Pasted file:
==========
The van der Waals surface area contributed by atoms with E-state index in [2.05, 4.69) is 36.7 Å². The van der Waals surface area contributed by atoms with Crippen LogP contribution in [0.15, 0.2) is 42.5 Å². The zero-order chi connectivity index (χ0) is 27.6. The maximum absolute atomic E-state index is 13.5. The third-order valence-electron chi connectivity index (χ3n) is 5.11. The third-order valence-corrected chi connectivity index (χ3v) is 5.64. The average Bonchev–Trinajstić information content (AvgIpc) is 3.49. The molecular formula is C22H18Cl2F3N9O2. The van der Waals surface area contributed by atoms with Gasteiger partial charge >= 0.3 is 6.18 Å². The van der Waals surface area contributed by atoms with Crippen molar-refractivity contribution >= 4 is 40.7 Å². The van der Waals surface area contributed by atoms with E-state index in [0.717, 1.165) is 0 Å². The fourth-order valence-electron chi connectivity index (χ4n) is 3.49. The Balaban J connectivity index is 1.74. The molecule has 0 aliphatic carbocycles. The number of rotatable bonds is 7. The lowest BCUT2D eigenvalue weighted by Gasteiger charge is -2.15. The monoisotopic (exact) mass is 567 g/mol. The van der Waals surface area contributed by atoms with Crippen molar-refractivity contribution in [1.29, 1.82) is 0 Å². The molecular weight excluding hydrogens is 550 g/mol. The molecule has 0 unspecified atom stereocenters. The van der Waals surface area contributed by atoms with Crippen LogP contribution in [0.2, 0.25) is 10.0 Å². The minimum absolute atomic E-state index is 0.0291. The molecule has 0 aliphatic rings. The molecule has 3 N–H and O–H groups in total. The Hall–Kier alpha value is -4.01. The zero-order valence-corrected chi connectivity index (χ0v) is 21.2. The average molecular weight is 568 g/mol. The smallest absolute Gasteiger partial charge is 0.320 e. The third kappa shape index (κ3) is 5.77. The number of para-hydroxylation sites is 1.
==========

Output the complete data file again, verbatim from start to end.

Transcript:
The van der Waals surface area contributed by atoms with E-state index in [2.05, 4.69) is 36.7 Å². The van der Waals surface area contributed by atoms with Crippen LogP contribution in [0.15, 0.2) is 42.5 Å². The zero-order chi connectivity index (χ0) is 27.6. The maximum absolute atomic E-state index is 13.5. The third-order valence-electron chi connectivity index (χ3n) is 5.11. The third-order valence-corrected chi connectivity index (χ3v) is 5.64. The average Bonchev–Trinajstić information content (AvgIpc) is 3.49. The molecular formula is C22H18Cl2F3N9O2. The van der Waals surface area contributed by atoms with Gasteiger partial charge >= 0.3 is 6.18 Å². The van der Waals surface area contributed by atoms with Crippen molar-refractivity contribution >= 4 is 40.7 Å². The van der Waals surface area contributed by atoms with E-state index in [0.717, 1.165) is 0 Å². The fourth-order valence-electron chi connectivity index (χ4n) is 3.49. The Balaban J connectivity index is 1.74. The molecule has 0 aliphatic carbocycles. The number of rotatable bonds is 7. The lowest BCUT2D eigenvalue weighted by Gasteiger charge is -2.15. The monoisotopic (exact) mass is 567 g/mol. The van der Waals surface area contributed by atoms with Crippen molar-refractivity contribution in [1.29, 1.82) is 0 Å². The molecular weight excluding hydrogens is 550 g/mol. The molecule has 0 unspecified atom stereocenters. The van der Waals surface area contributed by atoms with Crippen LogP contribution in [0.2, 0.25) is 10.0 Å². The minimum absolute atomic E-state index is 0.0291. The molecule has 0 aliphatic rings. The molecule has 3 N–H and O–H groups in total. The Hall–Kier alpha value is -4.01. The zero-order valence-corrected chi connectivity index (χ0v) is 21.2. The average molecular weight is 568 g/mol. The smallest absolute Gasteiger partial charge is 0.320 e. The third kappa shape index (κ3) is 5.77. The number of para-hydroxylation sites is 1.